Animal Crossing: New Horizons and its Gray-Market for Nook Miles Tickets


Animal Crossing: New Horizons does not have in-game microtransactions. Even so, that has not stopped some players from buying in-game items with real money. In particular, Nook Miles Tickets are a hot commodity, with players buying tickets in the hundreds – or thousands – for just a few real-life dollars. Even my wife has purchased Nook Miles Tickets from an online vendor and found the experience to be a better way of securing tickets rather than playing the game as intended.

What’s going on here?

Nook Miles Tickets are consumable items that allow you to visit mystery islands. These islands are rife with resources, such as wood, fruits, flowers, and fish that may not be native to your homeland. You can easily make a lot of in-game currency by selling whatever resources you gather from each island.

The importance of mystery island tours heightens though when you have a vacant home on your main island. During this time, one of 397 villagers will also appear on each mystery island. Should you deem them worthy, you can invite them to live on your island.

Though players can easily generate enough Nook Miles to buy dozens of tickets through the course of regular play, they do become more tedious to earn as you clear the low-hanging achievements.

Further complicating the matter is one’s desire to have a specific villager. The game’s system for selecting villagers isn’t a straightforward 1-in-397. Instead, the game picks one of 35 different species, then draws a character within that species. Though your odds between species are the same, characters within that species have different odds based on the population within that species. For example, Marina and Octavian have great odds of appearing, as there are only three different octopuses in the game. Meanwhile, Raymond and others of his ilk are the hardest character to get by virtue of the game having 23 different cats.

Depending on who you’re looking for, you could easily burn through hundreds of tickets before finding that exact villager. Even though the odds are low and the process is insanely tedious, many players are willing to go to the edge of the Earth to get their desired villager to move in with them. In my case, I plowed through 152 tickets before finding my all-time favourite villager Bob.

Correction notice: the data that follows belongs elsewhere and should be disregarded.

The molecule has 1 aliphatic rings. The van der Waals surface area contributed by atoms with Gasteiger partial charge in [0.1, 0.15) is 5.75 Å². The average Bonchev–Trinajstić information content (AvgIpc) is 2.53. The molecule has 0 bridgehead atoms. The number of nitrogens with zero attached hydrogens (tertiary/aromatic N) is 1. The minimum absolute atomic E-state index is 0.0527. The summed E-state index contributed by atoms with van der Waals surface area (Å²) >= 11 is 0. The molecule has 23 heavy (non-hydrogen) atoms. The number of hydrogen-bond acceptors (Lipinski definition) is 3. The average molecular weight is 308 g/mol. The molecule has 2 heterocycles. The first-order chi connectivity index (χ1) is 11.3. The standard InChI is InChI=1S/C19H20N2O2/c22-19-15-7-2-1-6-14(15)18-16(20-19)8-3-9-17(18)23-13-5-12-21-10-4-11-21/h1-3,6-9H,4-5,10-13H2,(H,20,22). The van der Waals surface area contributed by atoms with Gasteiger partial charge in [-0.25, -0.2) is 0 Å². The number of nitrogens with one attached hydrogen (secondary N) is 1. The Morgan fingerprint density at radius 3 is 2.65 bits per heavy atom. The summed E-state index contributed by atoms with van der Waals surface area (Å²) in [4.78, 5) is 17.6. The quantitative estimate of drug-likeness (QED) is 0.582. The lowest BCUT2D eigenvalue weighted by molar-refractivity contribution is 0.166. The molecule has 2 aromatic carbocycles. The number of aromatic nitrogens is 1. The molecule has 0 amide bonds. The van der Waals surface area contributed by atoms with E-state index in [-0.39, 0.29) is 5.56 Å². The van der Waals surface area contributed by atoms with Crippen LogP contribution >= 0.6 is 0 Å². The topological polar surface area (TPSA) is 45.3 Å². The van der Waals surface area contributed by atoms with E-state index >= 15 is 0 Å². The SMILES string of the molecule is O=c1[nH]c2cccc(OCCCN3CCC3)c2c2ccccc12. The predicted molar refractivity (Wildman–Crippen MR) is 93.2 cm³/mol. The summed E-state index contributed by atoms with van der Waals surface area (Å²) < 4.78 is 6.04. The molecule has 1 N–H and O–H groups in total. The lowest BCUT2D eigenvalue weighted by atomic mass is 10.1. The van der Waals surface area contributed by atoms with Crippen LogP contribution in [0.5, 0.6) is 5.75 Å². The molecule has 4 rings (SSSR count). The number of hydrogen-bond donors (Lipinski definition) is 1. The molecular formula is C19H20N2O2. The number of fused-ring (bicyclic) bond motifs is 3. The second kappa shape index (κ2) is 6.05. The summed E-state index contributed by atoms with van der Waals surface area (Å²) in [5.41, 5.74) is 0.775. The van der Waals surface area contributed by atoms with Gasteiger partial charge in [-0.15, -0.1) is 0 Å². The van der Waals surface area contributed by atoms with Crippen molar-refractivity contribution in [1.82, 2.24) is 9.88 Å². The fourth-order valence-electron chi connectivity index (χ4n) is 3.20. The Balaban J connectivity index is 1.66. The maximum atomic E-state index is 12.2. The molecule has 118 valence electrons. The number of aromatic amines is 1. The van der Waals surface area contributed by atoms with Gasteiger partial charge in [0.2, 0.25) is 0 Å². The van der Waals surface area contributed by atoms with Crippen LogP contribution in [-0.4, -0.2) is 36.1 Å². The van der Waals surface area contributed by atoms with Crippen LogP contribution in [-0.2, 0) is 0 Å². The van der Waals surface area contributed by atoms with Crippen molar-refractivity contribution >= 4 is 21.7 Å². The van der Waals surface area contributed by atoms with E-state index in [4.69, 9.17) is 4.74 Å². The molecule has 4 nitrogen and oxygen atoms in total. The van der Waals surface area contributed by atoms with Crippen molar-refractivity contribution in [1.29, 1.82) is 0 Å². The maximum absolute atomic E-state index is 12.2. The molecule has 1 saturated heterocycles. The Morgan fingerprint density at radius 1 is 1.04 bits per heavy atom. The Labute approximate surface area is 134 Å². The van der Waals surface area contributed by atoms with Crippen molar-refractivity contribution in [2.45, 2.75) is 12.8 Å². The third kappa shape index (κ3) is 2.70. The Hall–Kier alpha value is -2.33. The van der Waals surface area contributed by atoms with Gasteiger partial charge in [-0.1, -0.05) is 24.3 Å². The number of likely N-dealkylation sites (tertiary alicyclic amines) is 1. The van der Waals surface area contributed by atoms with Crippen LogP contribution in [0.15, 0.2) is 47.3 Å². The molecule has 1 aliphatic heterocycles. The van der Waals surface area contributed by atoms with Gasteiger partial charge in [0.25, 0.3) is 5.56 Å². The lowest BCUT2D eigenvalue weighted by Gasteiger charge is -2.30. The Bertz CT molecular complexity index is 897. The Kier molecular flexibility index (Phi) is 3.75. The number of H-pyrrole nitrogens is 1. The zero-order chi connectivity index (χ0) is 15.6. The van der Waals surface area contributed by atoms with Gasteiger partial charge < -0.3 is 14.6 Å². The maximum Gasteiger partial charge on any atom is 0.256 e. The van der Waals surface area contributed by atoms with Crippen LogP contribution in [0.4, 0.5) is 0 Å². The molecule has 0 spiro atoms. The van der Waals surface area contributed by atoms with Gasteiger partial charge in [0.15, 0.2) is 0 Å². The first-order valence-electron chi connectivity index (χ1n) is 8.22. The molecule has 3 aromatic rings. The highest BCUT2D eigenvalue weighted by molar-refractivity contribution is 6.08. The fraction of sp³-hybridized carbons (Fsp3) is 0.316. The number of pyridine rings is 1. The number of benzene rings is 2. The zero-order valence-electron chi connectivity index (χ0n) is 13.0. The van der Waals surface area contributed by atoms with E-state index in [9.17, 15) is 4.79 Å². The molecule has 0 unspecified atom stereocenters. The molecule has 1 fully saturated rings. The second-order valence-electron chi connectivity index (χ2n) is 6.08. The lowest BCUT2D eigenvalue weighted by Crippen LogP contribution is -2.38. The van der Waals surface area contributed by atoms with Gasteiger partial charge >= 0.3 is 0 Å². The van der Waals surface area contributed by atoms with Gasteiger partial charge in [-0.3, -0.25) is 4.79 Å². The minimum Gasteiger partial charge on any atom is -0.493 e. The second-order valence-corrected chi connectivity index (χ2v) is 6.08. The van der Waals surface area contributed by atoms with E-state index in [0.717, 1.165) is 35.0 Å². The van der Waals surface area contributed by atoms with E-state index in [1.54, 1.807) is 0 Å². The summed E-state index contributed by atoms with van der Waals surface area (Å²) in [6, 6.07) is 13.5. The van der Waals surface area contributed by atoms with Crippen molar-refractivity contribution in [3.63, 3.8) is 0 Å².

This is where third-party sellers come in. While you could grind for tickets, accruing enough Nook Miles to buy dozens or hundreds of tickets is a slog that will push you towards completing menial tasks solely for the purpose of buying Nook Miles tickets. Why would I spend countless hours grinding for points when I can literally buy 400 tickets for under $2 USD from a third-party seller?

My wife and many others have decided to make this choice. She bought a set of 400 tickets from a vendor on Etsy. Within minutes of her purchase, she coordinated the transfer of tickets through the platform’s messaging system. Within an hour, her island gate was open and the vendor dropped 400 tickets on her beach.

I can’t be certain that every retailer in this space is as trustworthy as the one Steff went with. Wouldn’t be surprised if there were scammers out there who don’t follow through. If you’re going to do it, make sure to check their reviews to see if they’re legit. That said, having watched her go through the process, I would much rather pay a real-life vendor than slog through mindless in-game tasks for countless hours for what essentially amounts to more lottery tickets.

Though I get the sense that Nintendo did not intend for this type of behaviour, the game’s inherent design has created this demand. Villager hunting in Animal Crossing: New Horizons is basically a lottery and a number of players are willing to play it as many times as possible in order to get the exact villagers they want. If the game gives you that option – even if obstructed by horrible odds – some will be hardcore enough to press their luck by any means necessary. Even if that means they’re paying real money to a stranger on Etsy and rather than mindlessly catching bees and chopping trees.

Should Nintendo allow players to buy Nook Miles tickets with real money? Probably not. They would certainly make a boatload off of players aiming to get specific villagers, but it makes them liable in the lootbox debate. With the game being the runaway success that it currently is, adding Nook Miles tickets now would be an overreach.

Maybe at some point, Nintendo makes it easier or more fun to get more tickets, which could nullify the demand for gray market tickets. In the meantime, I don’t see anything changing on the Nook Miles Ticket front. The demand for more tickets than the game generates will continue to be there and some players will turn to external means to get them.

Whether you choose to partake in the purchase of gray-market tickets is up to you. Would just caution though that if you’re going to do it, take as many precautions as you can. It’s the wild west out there and I don’t want to see you get scammed.

However you go about it, I wish you all the best in your future villager hunting adventures!


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